For some time now I’ve been pondering over the new XNA to Silverlight integration since it was announced for Windows Phone Mango, I even wrote a short post over how to get started here.

(He he, seeing Georges Tattoo always makes me smile!)

However since then there has not even been a whisper or word spread about this feature, probably because XNA people prefer XNA and Silverlight people are all for Silverlight and each arena needs (in some cases) such specialised knowledge that each team doesn’t see the opportunities of using another framework, which is a shame in a lot of ways because even with only moderate knowledge in both frameworks you can achieve some very interesting results.

In a few short posts I hope to lower the entry barrier (for XNA dev’s at least) in the mixed world that is the Silverlight / XNA integration which I’ve dubbed as SilverXNA .

So follow along as I take the Platformer sample from the AppHub educational content section (the Phone version) and upgrade it to SilverXNA and then start making use of Silverlight features in this XNA game.

Follow along with the series here:

Also Channel 9 are running a similar video series here if you prefer videos!

## To Begin With

First off let’s get one thing straight, what each framework is best at:

### Silverlight

Fantastic for human interaction, Menu’s, prompts and basically everything where lists of information or text is displayed in a fashion that is readable and useful.  Silverlight can do graphics but this is best when it is just representing a stored image that is rotated / scaled or manipulated for on-screen effect.

### XNA

XNA’s power is graphics, not just 3D but any scenario where you want advanced graphical effects on screen to delight the player.  It also best for audio and effects (in fact Silverlight uses XNA for playing audio in most cases).  Let also be straight that XNA is terrible at UI or text without considerable effort, especially when compared to Silverlight.

### Phone

The Phone has is benefits too, it provides a set of devices and sensors for use in either framework plus web interaction (something sorely missed in XNA on the XBOX).  It also provides lots of native support such as the Media Player and Contact lists that can be used to give a more personal experience to the player.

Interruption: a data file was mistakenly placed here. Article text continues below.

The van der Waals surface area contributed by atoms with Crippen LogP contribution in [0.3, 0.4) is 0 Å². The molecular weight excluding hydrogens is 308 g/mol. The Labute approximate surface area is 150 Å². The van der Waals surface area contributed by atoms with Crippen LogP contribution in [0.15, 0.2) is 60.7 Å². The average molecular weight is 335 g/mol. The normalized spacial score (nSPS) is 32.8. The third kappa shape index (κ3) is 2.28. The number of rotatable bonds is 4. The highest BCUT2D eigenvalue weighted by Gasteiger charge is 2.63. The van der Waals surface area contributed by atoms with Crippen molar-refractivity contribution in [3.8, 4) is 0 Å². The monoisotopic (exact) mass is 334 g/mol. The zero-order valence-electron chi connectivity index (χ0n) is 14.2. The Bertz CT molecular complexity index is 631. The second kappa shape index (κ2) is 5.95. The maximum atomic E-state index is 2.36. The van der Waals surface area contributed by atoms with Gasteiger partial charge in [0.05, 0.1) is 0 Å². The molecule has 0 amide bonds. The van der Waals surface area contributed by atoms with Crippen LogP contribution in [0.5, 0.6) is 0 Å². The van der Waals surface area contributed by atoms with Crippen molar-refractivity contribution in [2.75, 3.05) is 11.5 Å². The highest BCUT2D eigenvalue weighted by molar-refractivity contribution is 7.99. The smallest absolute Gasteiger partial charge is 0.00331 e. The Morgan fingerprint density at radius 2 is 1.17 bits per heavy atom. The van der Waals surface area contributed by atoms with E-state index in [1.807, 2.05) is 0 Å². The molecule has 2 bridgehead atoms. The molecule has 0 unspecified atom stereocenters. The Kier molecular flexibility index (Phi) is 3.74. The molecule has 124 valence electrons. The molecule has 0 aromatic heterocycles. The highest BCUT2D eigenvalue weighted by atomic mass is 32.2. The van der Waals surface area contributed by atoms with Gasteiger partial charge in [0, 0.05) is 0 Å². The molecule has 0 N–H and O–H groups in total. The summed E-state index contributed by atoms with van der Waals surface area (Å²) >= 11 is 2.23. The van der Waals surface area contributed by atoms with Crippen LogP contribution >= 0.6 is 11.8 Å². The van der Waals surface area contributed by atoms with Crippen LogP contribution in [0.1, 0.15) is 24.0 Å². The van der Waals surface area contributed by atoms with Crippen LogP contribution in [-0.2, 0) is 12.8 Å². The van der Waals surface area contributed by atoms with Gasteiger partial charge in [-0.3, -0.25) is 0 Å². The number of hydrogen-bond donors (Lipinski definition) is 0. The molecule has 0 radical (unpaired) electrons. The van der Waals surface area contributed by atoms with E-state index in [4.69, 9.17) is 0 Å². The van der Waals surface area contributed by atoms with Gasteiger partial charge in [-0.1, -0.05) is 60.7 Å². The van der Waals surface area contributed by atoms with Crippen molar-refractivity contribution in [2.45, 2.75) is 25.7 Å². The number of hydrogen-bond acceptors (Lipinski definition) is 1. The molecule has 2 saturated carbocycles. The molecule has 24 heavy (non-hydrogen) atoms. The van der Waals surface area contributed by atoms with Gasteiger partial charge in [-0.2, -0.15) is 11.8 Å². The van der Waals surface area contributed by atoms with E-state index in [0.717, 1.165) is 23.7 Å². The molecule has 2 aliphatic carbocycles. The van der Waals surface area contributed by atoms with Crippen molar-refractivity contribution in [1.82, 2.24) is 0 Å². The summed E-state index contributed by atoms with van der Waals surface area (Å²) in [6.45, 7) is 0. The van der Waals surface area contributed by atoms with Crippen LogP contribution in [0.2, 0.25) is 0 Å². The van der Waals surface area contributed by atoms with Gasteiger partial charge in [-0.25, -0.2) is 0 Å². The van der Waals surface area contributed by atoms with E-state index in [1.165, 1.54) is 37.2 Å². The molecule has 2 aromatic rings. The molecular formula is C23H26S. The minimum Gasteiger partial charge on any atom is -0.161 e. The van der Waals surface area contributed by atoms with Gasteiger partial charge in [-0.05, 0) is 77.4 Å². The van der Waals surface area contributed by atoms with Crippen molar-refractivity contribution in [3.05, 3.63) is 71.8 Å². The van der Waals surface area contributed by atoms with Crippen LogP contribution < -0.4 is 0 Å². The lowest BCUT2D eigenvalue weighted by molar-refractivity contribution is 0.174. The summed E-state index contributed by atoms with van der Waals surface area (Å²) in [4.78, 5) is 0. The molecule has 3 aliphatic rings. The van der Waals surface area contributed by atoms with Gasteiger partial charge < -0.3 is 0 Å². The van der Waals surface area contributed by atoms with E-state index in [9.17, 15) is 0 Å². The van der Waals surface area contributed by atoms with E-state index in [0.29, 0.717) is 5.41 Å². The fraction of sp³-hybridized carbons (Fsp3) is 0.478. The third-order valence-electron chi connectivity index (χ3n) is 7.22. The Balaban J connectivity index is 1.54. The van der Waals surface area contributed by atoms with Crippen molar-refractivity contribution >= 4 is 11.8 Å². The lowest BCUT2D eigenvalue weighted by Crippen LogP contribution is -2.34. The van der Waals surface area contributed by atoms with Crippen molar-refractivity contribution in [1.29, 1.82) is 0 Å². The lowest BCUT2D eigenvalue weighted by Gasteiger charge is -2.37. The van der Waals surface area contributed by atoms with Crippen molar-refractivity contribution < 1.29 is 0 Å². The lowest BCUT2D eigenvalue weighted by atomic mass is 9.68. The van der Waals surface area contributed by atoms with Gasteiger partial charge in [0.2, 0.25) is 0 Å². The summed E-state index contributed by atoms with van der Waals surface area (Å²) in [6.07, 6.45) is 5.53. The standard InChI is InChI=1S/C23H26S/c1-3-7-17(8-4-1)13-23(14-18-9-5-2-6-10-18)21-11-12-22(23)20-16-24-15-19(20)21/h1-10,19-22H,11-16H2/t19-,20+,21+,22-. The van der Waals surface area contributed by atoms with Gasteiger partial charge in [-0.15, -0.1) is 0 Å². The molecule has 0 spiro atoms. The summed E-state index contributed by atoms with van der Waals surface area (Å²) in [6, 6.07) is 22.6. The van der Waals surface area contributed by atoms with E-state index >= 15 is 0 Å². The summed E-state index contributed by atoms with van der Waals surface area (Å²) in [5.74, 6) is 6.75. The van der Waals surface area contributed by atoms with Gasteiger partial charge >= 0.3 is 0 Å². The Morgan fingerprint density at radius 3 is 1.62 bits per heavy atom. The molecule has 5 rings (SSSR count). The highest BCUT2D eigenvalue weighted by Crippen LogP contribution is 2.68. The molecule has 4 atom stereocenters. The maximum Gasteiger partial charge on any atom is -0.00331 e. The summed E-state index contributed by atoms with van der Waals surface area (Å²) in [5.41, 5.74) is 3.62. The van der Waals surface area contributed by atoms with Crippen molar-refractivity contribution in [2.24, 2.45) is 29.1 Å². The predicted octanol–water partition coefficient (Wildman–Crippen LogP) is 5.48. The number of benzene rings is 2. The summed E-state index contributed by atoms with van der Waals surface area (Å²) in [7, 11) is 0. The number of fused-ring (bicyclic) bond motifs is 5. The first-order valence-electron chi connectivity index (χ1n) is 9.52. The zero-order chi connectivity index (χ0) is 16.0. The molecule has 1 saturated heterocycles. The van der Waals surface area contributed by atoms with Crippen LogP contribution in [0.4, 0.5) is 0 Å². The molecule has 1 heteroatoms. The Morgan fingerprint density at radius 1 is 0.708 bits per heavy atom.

## Getting prepared

Now there are several changes with the XNA framework, some of which were compromises to get XNA running under Silverlight, some are obviously GAP’s to get the integration out in time (as is always the case with such a complex framework like XNA) so it will be interesting to see what else we get in the future.

I have discovered and gone through all of the below with the Platformer starter kit and boy did it show up some things that had my head scratching, thankfully all the AppHub samples are fairly clean and proper which made it a lot easier.

So let’s run through those considerations:

Game.CS

The best recommendations when building your normal XNA game project state that you should keep your initial GAME class clean, using separate classes to do all the parts of work in your project and just having what is necessary in your core Update and Draw loops.  All this ensures your game code is as portable as possible for all the platforms that XNA supports.  This is even more true when we are preparing for using SilverXNA.

So if you haven’t done so already, tidy up that Game class and keep it as minimalistic as possible and if possible reduce any dependency on the main Game class itself by either passing references to what is required.

GameTime

Time is irrelevant, Lunchtimes doubly so, so said Douglas Adams in the Hitchhikers guide to the Galaxy (actually Ford said it to Arthur but who’s nit-picking )

One of the things we loose in SilverXNA is the GameTime class, which is used by the base XNA framework to notify the game what has transpired since the last Draw or Update call and how long it took.  In SilverXNA it has been replaced by a GameTimerEventArgs event handler, which shouldn’t be surprising since Silverlight is an Event based framework.  Now if you simply replicated the XNA game framework when building your game you probably (as do most of the XNA samples) passed down the GameTime class from the Game Update and Draw classes to all your own subclasses, this would be fine if you actually then intended to use all parts of the GameTime class in the rest of your game however all anybody does with this is to extract the “ElapsedGameTime” to see how much time passed in the last frame and update your logic and screen (bit of a waste really).